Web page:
It was only in response to transnational pressure from bodies such as SSOT that the British government set up a Royal Commission in 1895 to launch an inquiry into the evils of the opium trade. After an extensive and bureaucratic inquiry the Commission (happily for British traders) reported that a ban on the trade of opium would be contrary to the spirit of free trade, and that opium was no more harmful than alcohol.

Various non-state groups were outraged by the report. They rallied together to provide examples of regions and states where bans on opium had proven effective without a loss of revenue (such as Burma and Japan). These groups also changed public opinion and Rimner demonstrates how that, in turn, played a powerful role in pushing governments to take legal action against the drug trade.

By highlighting this globalism in the anti-opium movement, Rimner argues that transnationalism was not a byproduct of the movement, but essential to its effectiveness.

Yixin's (Prince Gong).

Yixin's (Prince Gong) early pronouncments against the opium trade influenced the rhetoric espoused by anti-opium activists in Britain.

A vital aspect of using a transnational framework to study world history is the acknowledgement that information, ideas, and people move in all directions, not simply from the “West” to the “East.” Rimner skillfully weaves together national politics with international events in order to build a narrative that pushes against a Eurocentric understanding of the anti-opium movement in particular, and drug control broadly.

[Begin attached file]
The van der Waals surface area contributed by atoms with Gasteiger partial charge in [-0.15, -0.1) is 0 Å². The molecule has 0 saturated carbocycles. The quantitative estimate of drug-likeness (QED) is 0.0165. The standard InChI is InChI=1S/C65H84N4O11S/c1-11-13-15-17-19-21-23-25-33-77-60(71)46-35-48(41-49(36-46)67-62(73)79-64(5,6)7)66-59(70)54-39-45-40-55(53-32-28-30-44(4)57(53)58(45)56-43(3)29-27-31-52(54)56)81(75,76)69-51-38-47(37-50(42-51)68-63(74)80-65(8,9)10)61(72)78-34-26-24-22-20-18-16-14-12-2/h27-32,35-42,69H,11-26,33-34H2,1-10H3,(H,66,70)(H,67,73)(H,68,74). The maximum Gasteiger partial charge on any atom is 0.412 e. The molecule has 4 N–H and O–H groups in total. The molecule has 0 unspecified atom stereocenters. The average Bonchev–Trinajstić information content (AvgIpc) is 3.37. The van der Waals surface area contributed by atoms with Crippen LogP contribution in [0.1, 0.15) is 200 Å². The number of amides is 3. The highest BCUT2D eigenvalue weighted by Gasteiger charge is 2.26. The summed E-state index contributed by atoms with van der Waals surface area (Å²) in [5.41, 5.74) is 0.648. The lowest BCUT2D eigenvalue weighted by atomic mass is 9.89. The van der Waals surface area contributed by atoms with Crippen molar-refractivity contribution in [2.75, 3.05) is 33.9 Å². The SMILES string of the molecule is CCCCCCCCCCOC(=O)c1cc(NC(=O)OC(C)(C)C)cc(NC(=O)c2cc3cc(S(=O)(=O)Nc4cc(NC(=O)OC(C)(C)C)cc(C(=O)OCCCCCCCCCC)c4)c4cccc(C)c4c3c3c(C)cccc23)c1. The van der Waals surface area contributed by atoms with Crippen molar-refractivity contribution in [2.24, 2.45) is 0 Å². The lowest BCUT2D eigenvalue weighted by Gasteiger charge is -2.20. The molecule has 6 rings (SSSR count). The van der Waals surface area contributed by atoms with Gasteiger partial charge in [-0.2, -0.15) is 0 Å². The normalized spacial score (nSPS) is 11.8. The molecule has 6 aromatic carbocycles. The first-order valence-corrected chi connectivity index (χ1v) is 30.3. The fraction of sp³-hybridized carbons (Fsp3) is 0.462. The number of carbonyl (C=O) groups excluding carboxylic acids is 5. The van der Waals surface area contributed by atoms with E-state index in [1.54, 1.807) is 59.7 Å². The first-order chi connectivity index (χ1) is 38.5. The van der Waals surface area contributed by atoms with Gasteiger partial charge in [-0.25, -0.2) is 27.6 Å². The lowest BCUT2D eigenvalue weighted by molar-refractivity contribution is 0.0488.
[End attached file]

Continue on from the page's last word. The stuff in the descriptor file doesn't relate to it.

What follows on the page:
Most governments have outlawed the opium trade.

These days, most governments have outlawed the opium trade. The Indian state of Karnataka is no exception.

Noting that SSOT was inspired by Prince Gong’s declaration, Rimner reveals that the organization did not understand itself as engaging in a "civilizing mission" to eradicate opium from China.

Instead, they sought advice from Qing officials on what would be the most useful way to approach opium control. In addition, by centering discussions around the opium trade between India, China, Burma, Japan, and Singapore, Rimner makes a strong case for a heretofore unacknowledged “Asian” resistance to opium and, by extension, to exploitative British policy.

The strength of this book lies in the way Rimner puts these transnational non-governmental forces at the center of his story. Rimner’s transnational lens encourages us to think beyond opium as an exclusively Sino-British problem. Instead, he turns our attention to what was a truly global phenomenon.

By using a transnational lens, Rimner is able to explain how states and empires came to adopt drug control laws after the First World War—the very same laws that they had resisted in the 19th century.

Opium’s Long Shadow also encourages us to rethink traditional understandings of international relations as unfolding between nation-states. Instead, as the anti-opium movement clearly demonstrates, individuals and non-official groups can (and have) been the vanguards of legal change even in the face of governmental and imperial opposition.